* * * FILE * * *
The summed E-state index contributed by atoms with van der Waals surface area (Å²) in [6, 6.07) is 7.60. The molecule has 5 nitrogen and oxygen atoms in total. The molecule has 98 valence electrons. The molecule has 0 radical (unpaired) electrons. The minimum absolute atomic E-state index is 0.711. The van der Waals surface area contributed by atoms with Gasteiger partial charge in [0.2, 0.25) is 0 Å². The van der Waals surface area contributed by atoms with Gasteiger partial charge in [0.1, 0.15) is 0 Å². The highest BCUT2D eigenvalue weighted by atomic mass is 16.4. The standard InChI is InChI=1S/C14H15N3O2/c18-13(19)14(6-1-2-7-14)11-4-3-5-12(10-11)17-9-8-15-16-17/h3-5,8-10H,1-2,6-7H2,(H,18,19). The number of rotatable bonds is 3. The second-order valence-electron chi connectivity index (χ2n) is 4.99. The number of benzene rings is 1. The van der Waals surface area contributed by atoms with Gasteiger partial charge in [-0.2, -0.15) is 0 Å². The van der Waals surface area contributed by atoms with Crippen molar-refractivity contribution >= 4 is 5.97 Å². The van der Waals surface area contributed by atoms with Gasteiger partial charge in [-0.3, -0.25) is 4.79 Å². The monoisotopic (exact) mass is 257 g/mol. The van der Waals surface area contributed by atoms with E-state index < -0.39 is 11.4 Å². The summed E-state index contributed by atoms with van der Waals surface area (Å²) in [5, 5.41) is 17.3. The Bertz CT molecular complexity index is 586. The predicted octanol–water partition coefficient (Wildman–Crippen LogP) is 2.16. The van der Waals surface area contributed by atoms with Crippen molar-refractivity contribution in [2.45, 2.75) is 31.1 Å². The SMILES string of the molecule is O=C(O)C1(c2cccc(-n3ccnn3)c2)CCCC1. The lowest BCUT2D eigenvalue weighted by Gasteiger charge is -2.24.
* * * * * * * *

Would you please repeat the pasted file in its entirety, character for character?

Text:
The summed E-state index contributed by atoms with van der Waals surface area (Å²) in [6, 6.07) is 7.60. The molecule has 5 nitrogen and oxygen atoms in total. The molecule has 98 valence electrons. The molecule has 0 radical (unpaired) electrons. The minimum absolute atomic E-state index is 0.711. The van der Waals surface area contributed by atoms with Gasteiger partial charge in [0.2, 0.25) is 0 Å². The van der Waals surface area contributed by atoms with Gasteiger partial charge in [0.1, 0.15) is 0 Å². The highest BCUT2D eigenvalue weighted by atomic mass is 16.4. The standard InChI is InChI=1S/C14H15N3O2/c18-13(19)14(6-1-2-7-14)11-4-3-5-12(10-11)17-9-8-15-16-17/h3-5,8-10H,1-2,6-7H2,(H,18,19). The number of rotatable bonds is 3. The second-order valence-electron chi connectivity index (χ2n) is 4.99. The number of benzene rings is 1. The van der Waals surface area contributed by atoms with Gasteiger partial charge in [-0.2, -0.15) is 0 Å². The van der Waals surface area contributed by atoms with Crippen molar-refractivity contribution >= 4 is 5.97 Å². The van der Waals surface area contributed by atoms with Gasteiger partial charge in [-0.3, -0.25) is 4.79 Å². The monoisotopic (exact) mass is 257 g/mol. The van der Waals surface area contributed by atoms with E-state index < -0.39 is 11.4 Å². The summed E-state index contributed by atoms with van der Waals surface area (Å²) in [5, 5.41) is 17.3. The Bertz CT molecular complexity index is 586. The predicted octanol–water partition coefficient (Wildman–Crippen LogP) is 2.16. The van der Waals surface area contributed by atoms with Crippen molar-refractivity contribution in [2.45, 2.75) is 31.1 Å². The SMILES string of the molecule is O=C(O)C1(c2cccc(-n3ccnn3)c2)CCCC1. The lowest BCUT2D eigenvalue weighted by Gasteiger charge is -2.24.